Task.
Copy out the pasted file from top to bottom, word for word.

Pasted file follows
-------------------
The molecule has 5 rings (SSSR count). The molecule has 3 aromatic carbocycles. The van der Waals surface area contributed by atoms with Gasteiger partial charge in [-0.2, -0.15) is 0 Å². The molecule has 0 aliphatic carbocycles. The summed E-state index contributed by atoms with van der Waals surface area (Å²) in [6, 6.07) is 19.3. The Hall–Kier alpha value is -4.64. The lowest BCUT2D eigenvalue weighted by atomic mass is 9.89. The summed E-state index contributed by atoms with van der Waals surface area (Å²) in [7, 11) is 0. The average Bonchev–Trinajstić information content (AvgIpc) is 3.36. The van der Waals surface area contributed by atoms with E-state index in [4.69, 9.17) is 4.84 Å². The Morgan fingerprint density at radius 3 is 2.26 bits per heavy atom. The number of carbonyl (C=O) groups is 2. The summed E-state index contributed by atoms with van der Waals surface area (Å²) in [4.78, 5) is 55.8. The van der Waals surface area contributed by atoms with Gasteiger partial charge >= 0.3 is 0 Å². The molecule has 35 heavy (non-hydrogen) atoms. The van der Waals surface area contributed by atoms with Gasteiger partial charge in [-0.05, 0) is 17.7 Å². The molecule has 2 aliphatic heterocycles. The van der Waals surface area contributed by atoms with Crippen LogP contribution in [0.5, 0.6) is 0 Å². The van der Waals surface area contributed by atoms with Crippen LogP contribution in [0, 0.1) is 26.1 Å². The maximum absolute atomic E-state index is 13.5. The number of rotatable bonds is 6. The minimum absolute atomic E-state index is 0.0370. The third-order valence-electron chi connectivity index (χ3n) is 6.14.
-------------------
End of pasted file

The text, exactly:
The molecule has 5 rings (SSSR count). The molecule has 3 aromatic carbocycles. The van der Waals surface area contributed by atoms with Gasteiger partial charge in [-0.2, -0.15) is 0 Å². The molecule has 0 aliphatic carbocycles. The summed E-state index contributed by atoms with van der Waals surface area (Å²) in [6, 6.07) is 19.3. The Hall–Kier alpha value is -4.64. The lowest BCUT2D eigenvalue weighted by atomic mass is 9.89. The summed E-state index contributed by atoms with van der Waals surface area (Å²) in [7, 11) is 0. The average Bonchev–Trinajstić information content (AvgIpc) is 3.36. The van der Waals surface area contributed by atoms with E-state index in [4.69, 9.17) is 4.84 Å². The Morgan fingerprint density at radius 3 is 2.26 bits per heavy atom. The number of carbonyl (C=O) groups is 2. The summed E-state index contributed by atoms with van der Waals surface area (Å²) in [4.78, 5) is 55.8. The van der Waals surface area contributed by atoms with Gasteiger partial charge >= 0.3 is 0 Å². The molecule has 35 heavy (non-hydrogen) atoms. The van der Waals surface area contributed by atoms with Gasteiger partial charge in [-0.05, 0) is 17.7 Å². The molecule has 2 aliphatic heterocycles. The van der Waals surface area contributed by atoms with Crippen LogP contribution in [0.5, 0.6) is 0 Å². The van der Waals surface area contributed by atoms with Crippen LogP contribution in [0, 0.1) is 26.1 Å². The maximum absolute atomic E-state index is 13.5. The number of rotatable bonds is 6. The minimum absolute atomic E-state index is 0.0370. The third-order valence-electron chi connectivity index (χ3n) is 6.14.